“If I had it to do over”………..how often do we utter these words? As the years go by and we reflect on our lives, these words often become a favored topic of conversation among friends. I find that here in Mexico, where we are all so transient and come from such different backgrounds, we often share our life experiences and compare our hopes and dreams that have yet to materialize.
By no means does this means that our hopes and dreams have been shattered. In fact quite the opposite is true. We learn from our past and we can then make more appropriate choices for our future.
I read an article the other day that involved choosing one past regret for each decade and examining how it has impacted your life. My first thought was, “Wow! Only one?”But the more time I spent contemplating my life, the more sense it made. And as I travelled through time, I noticed a trend. These regrets began with the trivial and evolved into the deeper issues that seriously affected my quality of life.
I’ll start with the 50’s. I always hated my short hair, but my mother insisted that it was easier to care for and that I looked cute with short hair. I now look back at pictures of me with short hair and I do see the logic in my mother’s philosophy. Short hair takes far less time to dry and is easier to style. And I did look kind of cute.
It is now 2014 and I have long hair. It does dry quickly here in Mexico and I usually wear it down so there is a minimum of styling involved.
Back in the 60’s music was my passion. Although I myself played mostly classical music on the piano, I was totally taken by the British invasion of rock and roll. I attended concerts frequently in Winnipeg, enjoying the music of Herman’s Hermits, The Who, The Dave Clark Five and The Hollies. And I saw American groups such as The Beach Boys, Paul Revere and the Raiders and The Monkees as well. Other memorable concerts included Simon & Garfunkel and Sonny & Cher. And I grew up in Winnipeg where Neil Young and The Guess Who were legends. My regret for this decade? I didn’t go to Woodstock when I had the opportunity.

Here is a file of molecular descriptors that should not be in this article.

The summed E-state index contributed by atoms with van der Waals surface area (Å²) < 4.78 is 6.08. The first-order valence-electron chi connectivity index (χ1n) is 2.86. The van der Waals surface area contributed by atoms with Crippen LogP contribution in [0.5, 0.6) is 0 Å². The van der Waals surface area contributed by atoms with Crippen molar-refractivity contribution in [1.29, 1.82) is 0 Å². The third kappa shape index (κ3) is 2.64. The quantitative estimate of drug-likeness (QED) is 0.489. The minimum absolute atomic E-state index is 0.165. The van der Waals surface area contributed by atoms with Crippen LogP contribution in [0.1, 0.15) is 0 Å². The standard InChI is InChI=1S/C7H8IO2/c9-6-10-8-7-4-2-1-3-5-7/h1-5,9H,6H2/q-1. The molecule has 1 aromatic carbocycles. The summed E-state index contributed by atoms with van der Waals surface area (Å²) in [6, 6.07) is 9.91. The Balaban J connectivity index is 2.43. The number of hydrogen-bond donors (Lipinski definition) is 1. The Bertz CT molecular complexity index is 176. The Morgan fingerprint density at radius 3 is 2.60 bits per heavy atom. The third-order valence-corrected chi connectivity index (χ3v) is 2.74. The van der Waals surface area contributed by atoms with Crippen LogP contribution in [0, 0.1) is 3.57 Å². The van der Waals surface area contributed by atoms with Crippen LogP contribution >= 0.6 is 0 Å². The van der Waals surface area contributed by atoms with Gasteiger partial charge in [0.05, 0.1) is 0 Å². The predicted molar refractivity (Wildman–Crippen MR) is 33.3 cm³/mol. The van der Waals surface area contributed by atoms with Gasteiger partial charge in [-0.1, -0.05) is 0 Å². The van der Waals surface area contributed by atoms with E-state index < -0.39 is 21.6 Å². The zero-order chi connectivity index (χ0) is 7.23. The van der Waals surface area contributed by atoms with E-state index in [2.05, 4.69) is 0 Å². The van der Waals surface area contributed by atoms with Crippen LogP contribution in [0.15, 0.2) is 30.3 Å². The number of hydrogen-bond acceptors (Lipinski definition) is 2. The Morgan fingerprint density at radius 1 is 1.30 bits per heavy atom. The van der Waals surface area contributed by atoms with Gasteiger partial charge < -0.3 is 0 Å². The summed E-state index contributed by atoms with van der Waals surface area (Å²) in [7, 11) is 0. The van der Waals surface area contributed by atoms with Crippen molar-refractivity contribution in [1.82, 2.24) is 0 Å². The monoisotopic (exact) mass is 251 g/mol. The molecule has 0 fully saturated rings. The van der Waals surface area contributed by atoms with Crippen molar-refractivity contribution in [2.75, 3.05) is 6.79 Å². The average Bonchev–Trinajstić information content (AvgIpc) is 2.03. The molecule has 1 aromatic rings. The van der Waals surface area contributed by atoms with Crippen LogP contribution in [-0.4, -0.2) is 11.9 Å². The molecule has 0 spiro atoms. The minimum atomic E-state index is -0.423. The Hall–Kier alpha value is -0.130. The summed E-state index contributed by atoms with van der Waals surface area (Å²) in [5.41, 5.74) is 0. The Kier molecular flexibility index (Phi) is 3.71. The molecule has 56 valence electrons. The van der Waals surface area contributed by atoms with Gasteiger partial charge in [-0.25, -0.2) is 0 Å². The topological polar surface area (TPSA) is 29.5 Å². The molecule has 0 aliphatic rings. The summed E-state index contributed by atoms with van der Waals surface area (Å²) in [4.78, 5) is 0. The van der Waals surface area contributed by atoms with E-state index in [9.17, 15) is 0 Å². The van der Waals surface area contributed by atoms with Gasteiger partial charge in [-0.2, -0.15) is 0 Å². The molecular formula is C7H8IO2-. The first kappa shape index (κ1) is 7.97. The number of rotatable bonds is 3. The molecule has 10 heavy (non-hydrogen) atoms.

The music from this event has influenced not only my taste in music, but also my lifestyle as well. Today I feel more like the free spirit I was back then, and conformity just isn’t a word in my vocabulary.
In the 70’s, the regret I have involved both my personal life as well as my career choice. I married way too young and opted for an abysmal job in our family business instead of obtaining further education and pursuing a more rewarding career. I have since come to the realization that an undergraduate degree is merely a stepping stone and should not signify the end of a formal education. Over the years I have returned to school and earned other degrees, which have enabled me to become financially independent and able to enjoy the lifestyle I now have in Mexico where I teach English part-time.
Because I am now single again, I am free to make all decisions as to where to live and travel, as well as with whom to associate. I am rediscovering the “Karen” that was buried throughout all those years of marriage. I have recovered my self-confidence and my self-esteem and am truly living life to the fullest now.
I loved the 80’s. I gave birth to two wonderful children and really enjoyed being at home with them. I was fortunate that I had a home office and I worked while my babies napped. I was there to hear their first words, see their first steps and really revel in all the joys of parenthood. We baked together, did a variety of crafts together and went to library and gym programs together. And of course I was the chauffeur for all the extracurricular activities once they started school. My only regret is that I didn’t have a third child. My two pregnancies had been very difficult, and my doctor strongly advised that I be content with two children. After all, I had a boy and a girl. And they are the loves of my life!
The 90’s was a decade of family challenges. There were problems within my own family, as well as issues with extended family members. My one regret is that when my battle with depression and anxiety began shortly after my mother’s death, I didn’t listen to my psychiatrist. He suggested on several occasions that pills were not the answer and that I needed to get out of my marriage instead. Had I listened back then, perhaps many of the issues I have struggled with over the years could have been avoided. But more importantly, my children may have had a happier childhood in a more loving and secure environment.
The first decade of the new millenium brought additional health challenges. I was diagnosed with osteoarthritis in my knees and surgery was indicated. I was reluctant to have this surgery primarily because my mother had died having this surgery. I was terrified at the aspect of knee surgery, and was determined to delay the inevitable as long as possible. I endured constant pain for years. This affected my career as I could no longer meet the physical demands involved in working with mentally challenged individuals. It greatly limited my physical activities as walking became more and more difficult. Stairs were sheer torture and I finally convinced my husband that it was time to sell the two level house and move into a bungalow.